Omaha once reigned as a major live music hub where scores of legendary artists came to perform. Many resident musicians who got their chops here used Omaha as a springboard to forge fat careers on the coasts.
The local African-American music scene was particularly lively from the 1930s into the 1970s, with jumping venues and jam sessions galore.
Then, that halcyon time faded away.
Now, identical twins Ezra and Adeev Potash of Omaha, two fast-rising horn players with crazy close ties to such living-legend jazz greats as Wynton Marsalis and Jon Faddis, are intent on reviving that long dormant scene. Nominated for Best Jazz for the 2014 Omaha Entertainment and Arts Awards, they recently became co-artistic directors at the Love’s Jazz & Arts Center in Omaha. The twins, who turned 20 this fall, booked an all-star lineup of local artists at LJAC through 2013, headlining some dates themselves.
But it’s all a prelude for something grander. In collaboration with LJAC executive director Tim Clark the brothers are busy raising funds to underwrite a 2014-2015 lineup of jazz superstars. Many prospective guest artists are personal friends and colleagues of the twins in New York City, where the Westside High School graduates study music.
The brothers and Clark want nothing less than to create a world-class jazz club at the center, whose jazzman namesake, Omaha’s own Preston Love Sr., played with Count Basie and came of age in local nightspots like the Dreamland Ballroom. All the jazz giants played there or at Allen’s Showcase and other long-gone venues.
Clark says, “What’s so exciting about the twins is their enthusiasm and their sincere desire to preserve one of America’s original art forms, jazz, and to put Omaha back on the map as a national jazz hub. They’re very serious about their craft and making jazz a priority in Omaha. They bring a breath of fresh air.”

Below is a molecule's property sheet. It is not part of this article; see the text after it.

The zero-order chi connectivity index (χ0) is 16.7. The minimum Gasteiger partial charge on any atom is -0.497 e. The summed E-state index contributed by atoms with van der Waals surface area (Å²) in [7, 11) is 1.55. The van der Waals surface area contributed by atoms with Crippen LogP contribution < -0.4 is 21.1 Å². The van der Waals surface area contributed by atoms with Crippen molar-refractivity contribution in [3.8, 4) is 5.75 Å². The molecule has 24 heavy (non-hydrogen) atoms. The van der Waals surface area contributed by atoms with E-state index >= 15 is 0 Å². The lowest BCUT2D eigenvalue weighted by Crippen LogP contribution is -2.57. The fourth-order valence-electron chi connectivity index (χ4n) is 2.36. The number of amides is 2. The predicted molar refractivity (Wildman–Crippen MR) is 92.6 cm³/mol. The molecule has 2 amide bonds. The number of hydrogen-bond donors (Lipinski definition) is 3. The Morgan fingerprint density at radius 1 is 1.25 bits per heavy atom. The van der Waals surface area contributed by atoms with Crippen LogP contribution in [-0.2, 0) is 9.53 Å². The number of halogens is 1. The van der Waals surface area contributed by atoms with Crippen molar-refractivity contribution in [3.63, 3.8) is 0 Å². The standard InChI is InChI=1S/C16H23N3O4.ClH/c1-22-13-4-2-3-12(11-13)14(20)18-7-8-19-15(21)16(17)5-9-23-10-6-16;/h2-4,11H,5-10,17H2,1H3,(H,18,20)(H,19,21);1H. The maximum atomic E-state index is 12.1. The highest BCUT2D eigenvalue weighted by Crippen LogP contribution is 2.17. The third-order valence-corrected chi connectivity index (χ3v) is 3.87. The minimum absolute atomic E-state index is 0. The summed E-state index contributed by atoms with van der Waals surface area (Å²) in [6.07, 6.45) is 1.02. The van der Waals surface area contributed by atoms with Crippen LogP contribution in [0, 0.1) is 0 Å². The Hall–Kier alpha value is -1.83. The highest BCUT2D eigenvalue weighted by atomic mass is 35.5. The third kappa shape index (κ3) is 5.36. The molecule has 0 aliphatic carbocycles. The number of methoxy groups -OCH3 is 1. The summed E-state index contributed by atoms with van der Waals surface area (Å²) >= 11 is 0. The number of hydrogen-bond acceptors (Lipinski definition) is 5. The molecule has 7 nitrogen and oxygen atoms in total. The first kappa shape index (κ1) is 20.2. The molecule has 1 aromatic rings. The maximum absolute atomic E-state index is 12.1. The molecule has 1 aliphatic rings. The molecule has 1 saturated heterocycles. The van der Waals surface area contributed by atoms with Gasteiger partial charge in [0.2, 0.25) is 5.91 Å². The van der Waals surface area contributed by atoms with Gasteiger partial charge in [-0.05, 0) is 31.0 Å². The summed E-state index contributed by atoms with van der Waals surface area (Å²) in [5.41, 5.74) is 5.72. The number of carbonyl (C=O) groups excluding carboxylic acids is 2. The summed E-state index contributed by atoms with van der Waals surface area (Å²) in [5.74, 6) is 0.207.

“We’re going to try to raise the money to do the season right,” says Ezra, who plays trombone, tuba, and sousaphone.“We’re meeting with donors to prove to them our passion and our vision to get what we need to become a sustainable jazz club. The thing we want people in Omaha to know is that we have the connections to bring in the biggest names in jazz. The only way we can make it happen is if Omaha gives us the resources to make it happen. We’re really close to getting it.
“Now is the time. Omaha’s really thriving as a city and becoming known for its arts. Jazz is a historical music with strong Midwest roots. North Omaha was a center of jazz, and it can be that again.”
Adeev, who plays trumpet, says, “We want to make Love’s Jazz an attraction for not only the Midwest but around the country. You won’t have to go to 18th and Vine in Kansas City or to the Dakota Club in Minneapolis to listen to great jazz.”
There are plans to upgrade the acoustics at LJAC to “make it a state-of-the-art performance space,” says Ezra.
As unlikely as it sounds that two suburban Jewish-Americans barely out of their teens should lead a jazz revival in the heart of Omaha’s black community, it’s just par for the course for the twins. At 15, their chutzpah translated into a private lesson with trumpet master Marsalis after sneaking backstage at the Lied Performing Arts Center in Lincoln following a gig by his Lincoln Center Jazz Orchestra.
They appreciate what they have with Marsalis, who’s introduced them to other jazz icons, some of whom they’ve played with.
“Because of our relationship with Wynton we’re able to meet, hang out with, and learn from the best musicians in the world,” says Ezra. “We have a lot of awesome opportunities. We’re always eager to learn. And we like sharing with Omaha what we’re exposed to.”
Faddis confirms the brothers are “not shy” in approaching accomplished players like himself, Marsalis, and Jonathan Batiste for “pointers.” That networking has the brothers getting schooled by the best in the field.
“We’re living jazz history,” says Adeev, who studies under Faddis. “Wynton is the modern Coltrane. Jon Faddis is the disciple of Dizzy Gillespie. I feel honored to be part of the legacy they’ll leave me.”
Clark describes the twins as ambassadors, but the brothers also enjoy the limelight. In March, they performed at South by Southwest in Austin, Texas, where they led an impromptu New Orleans-style “second line” parade down Sixth Street that National Public Radio featured. A film crew following them for a proposed reality TV series was there and at the May Berkshire Hathaway Shareholders Meeting, where the brothers performed. They also did a recent talk at October’s TEDx Omaha event on the Creighton University campus.
Their talk and performance there focused on the intuitive communication and bond twins enjoy, an asset that is magnified on stage. “Twins in general like to finish each other’s sentences,” says Adeev, “and that kind of works the same in jazz.”
Read more of Leo Adam Biga’s work at leoadambiga.wordpress.com.